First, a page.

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PORTSIDE  February 2012, Week 3

PORTSIDE February 2012, Week 3

Subject:

The African World An Apology Ceremony That We Need to Publicize

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Date:

Sat, 18 Feb 2012 15:31:32 -0500

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The African World

An Apology Ceremony That We Need to Publicize

By Bill Fletcher, Jr.
BlackCommentator.com Editorial
Board
BC
Feruary 16, 2012

http://www.blackcommentator.com/459/459_aw_apology.php

On February 26th, a ceremony is to take place in
California apologizing to the approximately 400,000
people of Mexican ancestry who were deported from the
USA in a spate of ethnic cleansing that gripped the USA
during the Depression. What is at stake in this
ceremony is not only the apology but what it says about
racism and ethnic cleansing in times of economic
crisis.

Approximately two million people of Mexican ancestry
were deported from the USA during the Depression. This
was not only Mexican nationals, but Chicanos as well,
i.e., US citizens of Mexican ancestry. This was a
blatant example of ethnic cleansing taking place in the
USA which destroyed families and exiled family members,
in some cases indefinitely.

As with many cases of mass trauma, this deportation
process was ignored in the general public. The
"Repatriados," as those who were deported were
referenced, existed in a twilight zone. Those who were
able to return often did not speak of it and families
that remained stuck in Mexico had to begin entirely new
lives. It was the work of people like Detroit activist
Elena Herrada and the Fronteras Nortenas organization
that helped to re-raise the issue, not only in
California but also throughout the USA.[note: for more
information click here]

The 1930s, as a period, is often viewed as one of
increasingly progressive change. While there is
certainly some truth in this, the change was far from
linear and far from complete. When it came to race,
intense white supremacy was alive and well. And even
many progressive organizations failed to speak up in
the face of such horrors. Mexicans and Chicanos were
being attacked in a wave of a specific form of anti-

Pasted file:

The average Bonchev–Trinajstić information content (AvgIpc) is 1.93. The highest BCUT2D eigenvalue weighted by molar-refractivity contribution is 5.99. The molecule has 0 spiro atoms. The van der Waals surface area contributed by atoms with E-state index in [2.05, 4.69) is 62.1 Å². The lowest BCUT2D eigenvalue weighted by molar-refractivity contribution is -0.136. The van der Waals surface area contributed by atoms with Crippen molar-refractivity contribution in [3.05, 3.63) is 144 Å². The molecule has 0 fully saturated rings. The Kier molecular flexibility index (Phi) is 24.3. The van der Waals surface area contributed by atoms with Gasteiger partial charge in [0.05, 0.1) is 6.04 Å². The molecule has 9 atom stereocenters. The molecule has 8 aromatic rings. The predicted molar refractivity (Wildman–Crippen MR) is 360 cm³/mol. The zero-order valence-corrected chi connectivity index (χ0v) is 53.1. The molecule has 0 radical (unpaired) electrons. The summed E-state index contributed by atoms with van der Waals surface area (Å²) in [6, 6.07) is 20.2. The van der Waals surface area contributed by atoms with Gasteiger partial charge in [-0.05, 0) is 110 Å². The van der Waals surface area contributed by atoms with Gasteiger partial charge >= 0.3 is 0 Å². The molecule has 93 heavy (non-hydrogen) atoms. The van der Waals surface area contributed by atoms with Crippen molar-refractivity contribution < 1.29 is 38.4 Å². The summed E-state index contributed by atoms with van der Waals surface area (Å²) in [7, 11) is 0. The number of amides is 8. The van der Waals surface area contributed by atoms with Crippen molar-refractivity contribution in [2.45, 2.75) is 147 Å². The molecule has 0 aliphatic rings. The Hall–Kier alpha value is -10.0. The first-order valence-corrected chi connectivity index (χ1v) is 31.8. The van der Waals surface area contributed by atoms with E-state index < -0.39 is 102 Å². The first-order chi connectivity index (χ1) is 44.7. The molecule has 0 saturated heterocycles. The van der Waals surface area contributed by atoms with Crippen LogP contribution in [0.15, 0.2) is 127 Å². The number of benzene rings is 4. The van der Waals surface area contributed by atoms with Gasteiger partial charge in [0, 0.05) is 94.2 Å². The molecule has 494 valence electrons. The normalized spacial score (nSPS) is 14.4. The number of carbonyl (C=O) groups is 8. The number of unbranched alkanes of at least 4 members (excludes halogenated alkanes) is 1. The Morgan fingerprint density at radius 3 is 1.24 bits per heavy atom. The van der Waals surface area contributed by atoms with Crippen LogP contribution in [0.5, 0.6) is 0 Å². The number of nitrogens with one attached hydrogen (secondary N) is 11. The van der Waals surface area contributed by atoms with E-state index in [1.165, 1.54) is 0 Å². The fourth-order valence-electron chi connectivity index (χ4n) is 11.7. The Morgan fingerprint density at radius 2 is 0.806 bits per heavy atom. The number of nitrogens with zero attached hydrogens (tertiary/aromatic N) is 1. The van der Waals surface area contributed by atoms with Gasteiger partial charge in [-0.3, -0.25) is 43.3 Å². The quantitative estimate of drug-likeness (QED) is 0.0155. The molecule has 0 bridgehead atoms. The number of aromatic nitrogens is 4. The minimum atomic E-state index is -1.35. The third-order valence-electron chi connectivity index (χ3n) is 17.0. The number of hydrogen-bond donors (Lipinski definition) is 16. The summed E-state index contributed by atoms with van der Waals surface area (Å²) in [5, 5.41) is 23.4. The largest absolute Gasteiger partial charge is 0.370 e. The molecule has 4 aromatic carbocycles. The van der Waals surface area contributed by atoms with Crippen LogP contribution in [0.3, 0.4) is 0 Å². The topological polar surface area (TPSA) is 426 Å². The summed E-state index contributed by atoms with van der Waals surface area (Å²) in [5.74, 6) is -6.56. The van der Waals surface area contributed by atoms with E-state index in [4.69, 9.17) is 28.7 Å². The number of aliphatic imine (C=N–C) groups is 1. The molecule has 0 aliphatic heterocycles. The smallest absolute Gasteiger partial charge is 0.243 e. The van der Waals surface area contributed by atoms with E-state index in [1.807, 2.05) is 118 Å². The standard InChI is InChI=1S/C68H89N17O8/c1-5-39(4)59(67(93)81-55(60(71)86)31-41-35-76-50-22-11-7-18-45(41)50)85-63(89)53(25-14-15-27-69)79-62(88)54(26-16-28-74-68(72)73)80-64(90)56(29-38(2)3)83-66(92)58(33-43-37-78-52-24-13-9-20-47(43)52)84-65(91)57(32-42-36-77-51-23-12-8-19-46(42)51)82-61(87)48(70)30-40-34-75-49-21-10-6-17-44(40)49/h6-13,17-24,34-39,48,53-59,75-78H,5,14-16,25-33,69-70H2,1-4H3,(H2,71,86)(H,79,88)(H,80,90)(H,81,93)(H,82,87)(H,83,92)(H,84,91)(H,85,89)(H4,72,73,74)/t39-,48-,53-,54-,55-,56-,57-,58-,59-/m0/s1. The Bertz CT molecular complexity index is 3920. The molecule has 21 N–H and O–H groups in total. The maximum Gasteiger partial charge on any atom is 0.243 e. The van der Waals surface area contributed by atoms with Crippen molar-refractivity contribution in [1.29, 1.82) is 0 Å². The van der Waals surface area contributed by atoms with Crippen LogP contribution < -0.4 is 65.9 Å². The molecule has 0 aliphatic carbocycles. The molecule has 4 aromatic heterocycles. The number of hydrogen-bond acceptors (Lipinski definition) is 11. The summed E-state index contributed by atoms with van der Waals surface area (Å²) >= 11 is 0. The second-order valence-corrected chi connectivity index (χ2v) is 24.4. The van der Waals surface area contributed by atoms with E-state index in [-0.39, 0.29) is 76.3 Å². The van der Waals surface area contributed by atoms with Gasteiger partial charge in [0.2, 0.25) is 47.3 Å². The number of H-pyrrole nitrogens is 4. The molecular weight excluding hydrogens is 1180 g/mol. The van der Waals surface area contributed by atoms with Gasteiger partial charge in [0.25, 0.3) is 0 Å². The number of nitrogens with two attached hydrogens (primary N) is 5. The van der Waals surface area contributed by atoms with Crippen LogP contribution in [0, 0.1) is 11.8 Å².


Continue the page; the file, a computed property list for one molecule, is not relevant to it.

immigrant mania. In a period of an intense economic
crisis, Mexicans and Chicanos were blamed for allegedly
taking the jobs of (white) Americans. Nothing
comparable was done to immigrants of European ancestry
and it was only a few short years later - 1942 - that
in the midst of a particular response to the Japanese
attack on Pearl Harbor, Japanese Americans were
interned for the remainder of the war (compared to the
treatment of US citizens of German and Italian
ancestry).

One does not have to jump too far to see the relevance
of this historical horror to our situation today. Just
the other day, I was grabbed by an African American in
an airport who recognized me from my TransAfrica Forum
days. Among other things he wanted to say to me was the
matter of immigrants, and particularly about the
competition that is created through immigration. He
refused to look at the big picture but his conclusions
were clear enough that he did not need to express them:
remove the immigrants.

Yet, just as the Great Depression was not caused by
Mexicans and Chicanos, today's economic crisis, and
specifically the massive economic crisis faced by
African Americans, is not the result of immigrants, be
they documented or undocumented. It has to do with the
system, and unfortunately too many of us seem to be
afraid that identifying the system is the equivalent of
looking into the face of the Gorgon, turning us to
stone. Thus, for right-wing populists and for too many
of our own people, it is easier to blame the immigrant
for our suffering than to recognize that capitalism
will use whoever it can to weaken the power of working
people. It used us in the period around World War I
(and after) as a cheap labor source, and it has used
successive groups. The mass, indiscriminate deportation
of two million people of Mexican ancestry was just one
implication of this racist irrationalism.

What's to prevent this from happening again?
_____________

BlackCommentator.com Editorial Board member, Bill
Fletcher, Jr., is a Senior Scholar with the Institute
for Policy Studies, the immediate past president of
TransAfricaForum and co-author of Solidarity Divided:
The Crisis in Organized Labor and a New Path toward
Social Justice (University of California Press), which
examines the crisis of organized labor in the USA.

___________________________________________

Portside aims to provide material of interest to people
on the left that will help them to interpret the world
and to change it.

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